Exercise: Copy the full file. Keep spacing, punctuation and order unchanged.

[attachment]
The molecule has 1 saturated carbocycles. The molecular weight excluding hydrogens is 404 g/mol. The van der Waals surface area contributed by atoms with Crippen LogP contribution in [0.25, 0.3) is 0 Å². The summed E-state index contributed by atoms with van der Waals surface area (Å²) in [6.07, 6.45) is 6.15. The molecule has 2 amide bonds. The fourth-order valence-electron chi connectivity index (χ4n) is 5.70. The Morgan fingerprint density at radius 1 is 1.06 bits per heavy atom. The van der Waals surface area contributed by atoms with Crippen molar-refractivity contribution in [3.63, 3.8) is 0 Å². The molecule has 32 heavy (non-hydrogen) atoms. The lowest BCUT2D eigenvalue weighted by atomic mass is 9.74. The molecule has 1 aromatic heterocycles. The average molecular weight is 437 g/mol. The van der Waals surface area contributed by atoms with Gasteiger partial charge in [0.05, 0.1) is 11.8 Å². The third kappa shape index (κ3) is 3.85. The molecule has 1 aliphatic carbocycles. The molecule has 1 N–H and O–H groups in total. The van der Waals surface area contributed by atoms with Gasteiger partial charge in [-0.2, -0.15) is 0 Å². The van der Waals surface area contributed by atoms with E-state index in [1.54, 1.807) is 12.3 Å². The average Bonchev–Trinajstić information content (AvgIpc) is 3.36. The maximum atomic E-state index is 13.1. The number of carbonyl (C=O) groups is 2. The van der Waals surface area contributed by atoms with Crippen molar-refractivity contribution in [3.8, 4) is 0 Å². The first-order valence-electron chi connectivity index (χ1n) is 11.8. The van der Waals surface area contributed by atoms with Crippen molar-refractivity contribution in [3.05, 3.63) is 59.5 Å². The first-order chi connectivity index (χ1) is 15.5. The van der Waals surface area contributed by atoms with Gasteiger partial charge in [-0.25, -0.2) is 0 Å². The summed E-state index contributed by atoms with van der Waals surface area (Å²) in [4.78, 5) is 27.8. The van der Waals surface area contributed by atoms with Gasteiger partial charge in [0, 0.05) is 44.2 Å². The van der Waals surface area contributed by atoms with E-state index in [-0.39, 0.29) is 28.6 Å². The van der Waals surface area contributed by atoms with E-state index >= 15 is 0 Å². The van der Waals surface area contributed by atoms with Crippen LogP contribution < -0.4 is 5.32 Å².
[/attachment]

The molecule has 1 saturated carbocycles. The molecular weight excluding hydrogens is 404 g/mol. The van der Waals surface area contributed by atoms with Crippen LogP contribution in [0.25, 0.3) is 0 Å². The summed E-state index contributed by atoms with van der Waals surface area (Å²) in [6.07, 6.45) is 6.15. The molecule has 2 amide bonds. The fourth-order valence-electron chi connectivity index (χ4n) is 5.70. The Morgan fingerprint density at radius 1 is 1.06 bits per heavy atom. The van der Waals surface area contributed by atoms with Crippen molar-refractivity contribution in [3.63, 3.8) is 0 Å². The molecule has 32 heavy (non-hydrogen) atoms. The lowest BCUT2D eigenvalue weighted by atomic mass is 9.74. The molecule has 1 aromatic heterocycles. The average molecular weight is 437 g/mol. The van der Waals surface area contributed by atoms with Gasteiger partial charge in [0.05, 0.1) is 11.8 Å². The third kappa shape index (κ3) is 3.85. The molecule has 1 aliphatic carbocycles. The molecule has 1 N–H and O–H groups in total. The van der Waals surface area contributed by atoms with Gasteiger partial charge in [-0.2, -0.15) is 0 Å². The van der Waals surface area contributed by atoms with E-state index in [1.54, 1.807) is 12.3 Å². The average Bonchev–Trinajstić information content (AvgIpc) is 3.36. The maximum atomic E-state index is 13.1. The number of carbonyl (C=O) groups is 2. The van der Waals surface area contributed by atoms with Crippen molar-refractivity contribution in [3.8, 4) is 0 Å². The first-order valence-electron chi connectivity index (χ1n) is 11.8. The van der Waals surface area contributed by atoms with Crippen molar-refractivity contribution in [3.05, 3.63) is 59.5 Å². The first-order chi connectivity index (χ1) is 15.5. The van der Waals surface area contributed by atoms with Gasteiger partial charge in [-0.25, -0.2) is 0 Å². The summed E-state index contributed by atoms with van der Waals surface area (Å²) in [4.78, 5) is 27.8. The van der Waals surface area contributed by atoms with Gasteiger partial charge in [0, 0.05) is 44.2 Å². The van der Waals surface area contributed by atoms with E-state index in [-0.39, 0.29) is 28.6 Å². The van der Waals surface area contributed by atoms with E-state index >= 15 is 0 Å². The van der Waals surface area contributed by atoms with Crippen LogP contribution < -0.4 is 5.32 Å².